iPhone 7 probably won’t juice Apple stock
But on Wall Street, Apple’s stock has become something less than iXtradordinary. It’s boring. A laggard. Dare I say, a has been?
Apple stock is up just 2% this year. Meanwhile, the Dow and S&P 500 have both gained more than 6% year-to-date.
Tech rivals Amazon and Facebook have gained 15% and 20% respectively in 2016. Both have stolen a bit of Apple’s thunder.
So has Google parent Alphabet. The Android maker’s stock is up nearly 25% in the past year and is not far from its record high.
The bloom is off of Apple’s rose. (Or shall I say rose gold?)
What’s more, Apple’s stock fell nearly 5% in 2015. So even though shares are slightly higher this year, they are still lower than where they were at the end of 2014. And the stock is about 20% below its all-time high from April 2015.
Why is Wall Street no longer infatuated with Apple? It’s become too predictable.
Investors want more than just new iPhones every year. The improvements tend to be incremental. So there’s no pressing need for consumers to constantly upgrade. (I’m waiting for 2018 … and hope Apple pulls a “Dodgeball” and releases the iPhone Ocho.)
The stakes are very high for Apple.
The company even finally activated its long dormant Twitter account last week — replacing the generic Twitter egg with the Apple logo as its icon and adding the images from the promotional material for the 9/7 event in the background.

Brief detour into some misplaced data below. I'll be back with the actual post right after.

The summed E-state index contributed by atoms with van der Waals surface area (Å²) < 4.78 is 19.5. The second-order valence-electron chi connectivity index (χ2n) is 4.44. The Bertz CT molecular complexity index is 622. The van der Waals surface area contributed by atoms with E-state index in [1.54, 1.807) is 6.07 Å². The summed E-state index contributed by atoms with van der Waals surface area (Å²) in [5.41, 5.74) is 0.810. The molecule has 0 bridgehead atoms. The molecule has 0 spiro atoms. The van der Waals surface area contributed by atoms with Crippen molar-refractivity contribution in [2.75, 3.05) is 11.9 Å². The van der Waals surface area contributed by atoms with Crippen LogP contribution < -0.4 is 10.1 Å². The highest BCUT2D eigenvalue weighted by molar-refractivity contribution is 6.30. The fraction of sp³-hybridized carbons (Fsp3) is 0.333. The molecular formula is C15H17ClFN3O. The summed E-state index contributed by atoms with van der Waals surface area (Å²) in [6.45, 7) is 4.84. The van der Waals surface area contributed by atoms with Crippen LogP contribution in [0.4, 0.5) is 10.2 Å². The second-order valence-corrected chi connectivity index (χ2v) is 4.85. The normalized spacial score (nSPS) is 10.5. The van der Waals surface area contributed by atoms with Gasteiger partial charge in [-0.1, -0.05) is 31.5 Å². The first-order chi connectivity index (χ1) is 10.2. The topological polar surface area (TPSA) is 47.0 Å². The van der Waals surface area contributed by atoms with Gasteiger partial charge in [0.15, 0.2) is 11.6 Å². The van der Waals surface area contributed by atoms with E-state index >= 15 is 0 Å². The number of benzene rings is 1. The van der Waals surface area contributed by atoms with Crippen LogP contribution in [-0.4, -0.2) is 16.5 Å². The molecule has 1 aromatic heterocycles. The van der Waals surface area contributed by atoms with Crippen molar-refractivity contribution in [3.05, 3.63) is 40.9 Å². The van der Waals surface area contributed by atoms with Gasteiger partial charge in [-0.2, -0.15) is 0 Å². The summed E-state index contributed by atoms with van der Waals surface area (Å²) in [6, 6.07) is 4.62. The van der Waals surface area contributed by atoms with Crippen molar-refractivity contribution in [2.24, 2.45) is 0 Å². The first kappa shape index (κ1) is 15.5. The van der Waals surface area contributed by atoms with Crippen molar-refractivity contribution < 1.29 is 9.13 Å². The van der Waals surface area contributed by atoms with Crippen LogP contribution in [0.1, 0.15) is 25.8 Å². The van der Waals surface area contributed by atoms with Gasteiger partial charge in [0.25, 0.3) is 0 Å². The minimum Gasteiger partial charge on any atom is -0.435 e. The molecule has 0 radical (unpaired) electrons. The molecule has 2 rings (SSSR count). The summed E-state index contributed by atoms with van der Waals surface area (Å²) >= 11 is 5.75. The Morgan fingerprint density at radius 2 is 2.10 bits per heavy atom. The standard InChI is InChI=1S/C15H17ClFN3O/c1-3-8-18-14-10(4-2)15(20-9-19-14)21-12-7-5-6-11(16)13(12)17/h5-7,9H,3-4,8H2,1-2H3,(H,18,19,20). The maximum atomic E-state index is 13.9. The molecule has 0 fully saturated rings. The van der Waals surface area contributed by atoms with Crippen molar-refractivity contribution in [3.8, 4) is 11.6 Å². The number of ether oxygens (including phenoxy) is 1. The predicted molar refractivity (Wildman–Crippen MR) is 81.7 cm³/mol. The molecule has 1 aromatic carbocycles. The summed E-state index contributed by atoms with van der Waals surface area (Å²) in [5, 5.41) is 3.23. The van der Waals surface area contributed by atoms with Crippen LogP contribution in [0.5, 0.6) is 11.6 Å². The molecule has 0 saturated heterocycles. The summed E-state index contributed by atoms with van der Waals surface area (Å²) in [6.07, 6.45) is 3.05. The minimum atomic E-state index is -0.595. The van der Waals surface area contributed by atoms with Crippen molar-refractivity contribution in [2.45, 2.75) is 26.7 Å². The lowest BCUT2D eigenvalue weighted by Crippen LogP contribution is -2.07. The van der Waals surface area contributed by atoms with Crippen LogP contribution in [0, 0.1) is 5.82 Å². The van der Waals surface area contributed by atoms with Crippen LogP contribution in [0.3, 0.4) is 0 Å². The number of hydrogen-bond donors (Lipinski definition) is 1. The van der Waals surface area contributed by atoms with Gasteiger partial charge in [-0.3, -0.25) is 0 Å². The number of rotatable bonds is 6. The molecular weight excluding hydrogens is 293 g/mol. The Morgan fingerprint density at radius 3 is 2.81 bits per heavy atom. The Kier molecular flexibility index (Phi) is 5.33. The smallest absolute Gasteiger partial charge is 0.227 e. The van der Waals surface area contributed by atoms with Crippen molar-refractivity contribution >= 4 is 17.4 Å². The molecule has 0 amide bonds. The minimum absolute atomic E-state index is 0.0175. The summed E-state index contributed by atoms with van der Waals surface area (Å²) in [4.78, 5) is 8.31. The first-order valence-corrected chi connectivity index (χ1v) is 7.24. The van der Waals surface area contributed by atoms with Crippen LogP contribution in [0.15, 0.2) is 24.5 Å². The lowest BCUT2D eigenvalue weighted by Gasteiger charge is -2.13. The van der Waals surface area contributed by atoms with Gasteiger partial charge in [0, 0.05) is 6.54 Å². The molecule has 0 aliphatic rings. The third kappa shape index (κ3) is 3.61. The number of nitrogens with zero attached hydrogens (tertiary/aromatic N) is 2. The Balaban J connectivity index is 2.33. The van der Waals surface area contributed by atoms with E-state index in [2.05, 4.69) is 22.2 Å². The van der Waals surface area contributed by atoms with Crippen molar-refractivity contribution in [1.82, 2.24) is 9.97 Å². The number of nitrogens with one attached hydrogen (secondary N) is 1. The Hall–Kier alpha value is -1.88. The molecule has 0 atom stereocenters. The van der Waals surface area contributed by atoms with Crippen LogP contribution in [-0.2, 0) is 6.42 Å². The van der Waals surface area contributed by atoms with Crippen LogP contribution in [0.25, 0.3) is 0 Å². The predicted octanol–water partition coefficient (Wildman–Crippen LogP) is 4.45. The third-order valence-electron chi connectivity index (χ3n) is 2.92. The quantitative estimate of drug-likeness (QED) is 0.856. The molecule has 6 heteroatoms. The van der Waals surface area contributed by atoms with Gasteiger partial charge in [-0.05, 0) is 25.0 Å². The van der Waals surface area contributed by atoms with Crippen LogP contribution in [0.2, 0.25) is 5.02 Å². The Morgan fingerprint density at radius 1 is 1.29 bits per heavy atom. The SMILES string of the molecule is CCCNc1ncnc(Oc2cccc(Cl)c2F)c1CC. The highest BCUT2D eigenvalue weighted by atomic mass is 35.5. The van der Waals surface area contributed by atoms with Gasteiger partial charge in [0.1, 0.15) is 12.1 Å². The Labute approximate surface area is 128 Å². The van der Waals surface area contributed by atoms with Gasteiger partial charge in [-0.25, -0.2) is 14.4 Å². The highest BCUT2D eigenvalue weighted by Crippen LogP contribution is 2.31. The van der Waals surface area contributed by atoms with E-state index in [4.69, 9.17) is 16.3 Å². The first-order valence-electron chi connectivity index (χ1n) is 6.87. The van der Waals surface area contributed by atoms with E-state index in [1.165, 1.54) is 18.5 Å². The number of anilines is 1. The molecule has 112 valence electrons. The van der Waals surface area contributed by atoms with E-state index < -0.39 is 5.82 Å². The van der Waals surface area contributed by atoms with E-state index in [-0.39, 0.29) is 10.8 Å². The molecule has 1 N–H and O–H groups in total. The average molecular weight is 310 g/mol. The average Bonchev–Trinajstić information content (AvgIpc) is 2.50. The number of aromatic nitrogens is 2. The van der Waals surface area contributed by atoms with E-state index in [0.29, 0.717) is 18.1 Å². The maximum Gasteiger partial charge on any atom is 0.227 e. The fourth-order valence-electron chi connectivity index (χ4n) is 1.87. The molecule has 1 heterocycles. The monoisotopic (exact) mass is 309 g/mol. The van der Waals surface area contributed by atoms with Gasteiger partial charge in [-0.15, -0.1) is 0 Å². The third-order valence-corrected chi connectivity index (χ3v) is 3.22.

It tweeted an ad as well — although the promoted tweet doesn’t actually appear on Apple’s Twitter page.
There have been lots of rumors about the iPhone 7 already — so it may be tough for the company to surprise consumers (and investors) in a positive way.
If anything, there may be more outrage than elation if Apple — as expected — dumps the headphone jack on the iPhone 7.
The lack of any major innovation from Apple lately is a key reason why analysts are predicting that sales and profits for the full fiscal year (which ends this month) will be down from a year ago.
Revenues and earnings aren’t expected to rebound all that sharply next year either. Wall Street is forecasting a sales increase of less than 4% and earnings increase of only 8%.
Investors want to see another revolutionary product. The Apple Watch is not it. CEO Tim Cook has repeatedly promised that there is more in the Apple pipeline. But we’re still waiting.
It seems unlikely that Cook will have a trick up his sleeve at the iPhone 7 event that will rejuvenate interest in the stock among growth-oriented investors just yet either.
The stock is cheap though. It trades for only about 12 times earnings estimates for next year. It also has gobs of cash — more than $231 billion. (It may need to part with a chunk of that it if Apple loses its tax battle with the EU though.)
And then there’s the dividend. Apple’s payout yields 2.1% — more than a 10-Year U.S. Treasury bond. So Apple, amazingly enough, has become little more than a modern day AT&T. You buy it for the dividend.
Any additional juice from earnings and sales growth is gravy…unless Cook finally unveils something truly new from Apple to get Wall Street jazzed again.